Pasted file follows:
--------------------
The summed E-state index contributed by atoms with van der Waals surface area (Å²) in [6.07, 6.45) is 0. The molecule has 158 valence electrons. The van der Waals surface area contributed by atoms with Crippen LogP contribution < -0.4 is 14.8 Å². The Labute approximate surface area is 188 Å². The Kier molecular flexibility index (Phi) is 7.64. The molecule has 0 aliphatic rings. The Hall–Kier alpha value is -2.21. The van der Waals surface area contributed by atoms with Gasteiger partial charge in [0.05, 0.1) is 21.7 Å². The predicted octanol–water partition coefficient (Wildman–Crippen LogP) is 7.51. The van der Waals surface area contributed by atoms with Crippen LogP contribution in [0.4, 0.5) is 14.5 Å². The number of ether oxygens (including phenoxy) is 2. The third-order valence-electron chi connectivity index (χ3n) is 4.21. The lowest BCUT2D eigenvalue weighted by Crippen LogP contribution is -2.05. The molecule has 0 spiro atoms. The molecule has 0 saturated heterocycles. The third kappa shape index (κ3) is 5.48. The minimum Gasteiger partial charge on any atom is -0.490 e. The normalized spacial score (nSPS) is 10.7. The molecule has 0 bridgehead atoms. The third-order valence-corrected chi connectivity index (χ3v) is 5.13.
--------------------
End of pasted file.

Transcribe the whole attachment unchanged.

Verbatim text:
The summed E-state index contributed by atoms with van der Waals surface area (Å²) in [6.07, 6.45) is 0. The molecule has 158 valence electrons. The van der Waals surface area contributed by atoms with Crippen LogP contribution < -0.4 is 14.8 Å². The Labute approximate surface area is 188 Å². The Kier molecular flexibility index (Phi) is 7.64. The molecule has 0 aliphatic rings. The Hall–Kier alpha value is -2.21. The van der Waals surface area contributed by atoms with Gasteiger partial charge in [0.05, 0.1) is 21.7 Å². The predicted octanol–water partition coefficient (Wildman–Crippen LogP) is 7.51. The van der Waals surface area contributed by atoms with Crippen LogP contribution in [0.4, 0.5) is 14.5 Å². The number of ether oxygens (including phenoxy) is 2. The third-order valence-electron chi connectivity index (χ3n) is 4.21. The lowest BCUT2D eigenvalue weighted by Crippen LogP contribution is -2.05. The molecule has 0 spiro atoms. The molecule has 0 saturated heterocycles. The third kappa shape index (κ3) is 5.48. The minimum Gasteiger partial charge on any atom is -0.490 e. The normalized spacial score (nSPS) is 10.7. The molecule has 0 bridgehead atoms. The third-order valence-corrected chi connectivity index (χ3v) is 5.13.